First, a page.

So let’s sum this up. We got Ruth’s backstory, a bit about Joseph’s backstory, Elias going nuts, Chise going nuts, a pact, the sudden revival and death of Isabelle, blah blah blah. All of this crammed into one 24-minute episode. None of these elements are done very well, though. Worst of all, I am never emotionally invested as a viewer. Like I said earlier, the characters’ emotional states are underdeveloped. When Chise gets angry at Joseph, I don’t feel angry with her. When Ruth is desperate to see his master wake up, I don’t feel that same sense of desperation. Even though Elias supposedly goes berserk due to Chise’s injuries, the whole thing is oddly subdued. It still feels like he is in total control, which is not what I expect when your love interest almost gets killed. And without strong emotions to drive the narrative, all I really have left is a bunch of exposition. The show looks very nice overall, but that’s not enough. It’s like that episode with the fairy king and queen. It all looked very, very nice. But what do you want me to feel? This episode tries to pull me in different directions, but in the end, I am just emotionally detached.

4 thoughts on “Mahoutsukai no Yome Ep. 8: Getting biblical

  1. Karandi

    I definitely found a few issues with the amount of assumptions the audience were expected to make for this episode to work. I’m still kind of wondering how Chise’s wound didn’t kill her (magic I guess, though an explanation would have been nice).

  2. Advaris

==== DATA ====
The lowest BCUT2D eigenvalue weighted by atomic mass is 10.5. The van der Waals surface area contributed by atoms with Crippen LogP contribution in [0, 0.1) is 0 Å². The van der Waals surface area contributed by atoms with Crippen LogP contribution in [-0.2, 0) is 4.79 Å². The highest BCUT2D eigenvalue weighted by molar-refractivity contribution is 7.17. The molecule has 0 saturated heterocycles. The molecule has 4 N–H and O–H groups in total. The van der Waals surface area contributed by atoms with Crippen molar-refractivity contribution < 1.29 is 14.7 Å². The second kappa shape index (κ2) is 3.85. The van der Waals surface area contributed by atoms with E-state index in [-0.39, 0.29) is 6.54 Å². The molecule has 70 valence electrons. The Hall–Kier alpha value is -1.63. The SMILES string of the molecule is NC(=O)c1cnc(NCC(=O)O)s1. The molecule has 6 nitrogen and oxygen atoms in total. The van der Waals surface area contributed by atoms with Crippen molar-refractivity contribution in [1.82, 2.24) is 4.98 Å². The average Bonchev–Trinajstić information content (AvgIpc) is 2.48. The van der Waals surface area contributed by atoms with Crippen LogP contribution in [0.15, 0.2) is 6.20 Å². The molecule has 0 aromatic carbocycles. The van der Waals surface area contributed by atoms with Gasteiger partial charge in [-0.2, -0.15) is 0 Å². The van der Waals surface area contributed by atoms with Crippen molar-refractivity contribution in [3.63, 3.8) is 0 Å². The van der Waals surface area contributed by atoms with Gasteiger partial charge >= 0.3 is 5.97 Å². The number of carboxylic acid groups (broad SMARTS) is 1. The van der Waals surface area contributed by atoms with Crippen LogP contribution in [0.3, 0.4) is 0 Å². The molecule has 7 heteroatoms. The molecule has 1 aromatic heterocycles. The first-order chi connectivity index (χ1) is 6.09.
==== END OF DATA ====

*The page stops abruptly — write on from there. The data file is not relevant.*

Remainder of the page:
Yeah, I pretty much agree with your opinion here. Those scenes are just as bad as in the manga. Sure, anime has animation, voices, and even insert songs, but I rarely find all those stuff change anything if nothing is done to the main issues.

    The manga and I assume the anime as well are not really good at the emotional stuff except for one arc that isn’t yet animated. It only feels emotional because its readers have been conditioned by lots of other works to feel something when this particular scene comes up or at least that is how I feel.

    Even the lore isn’t as deep and tight as I wish it would be as this episode demonstrates with some stuff come out of nowhere without being established first. Seriously, Chise is supposed to be Elias’ apprentice or whatever, but there are barely any scene where Elias teaches her anything that isn’t on-the-spot even in the manga. Elias is a terrible magic teacher. It’s a good thing for the manga that at least it’s pretty to look at and I have nothing else to read to waste time at the moment.

    BTW, I still hate “teleporting but just to escape so we can extend this shit” villains.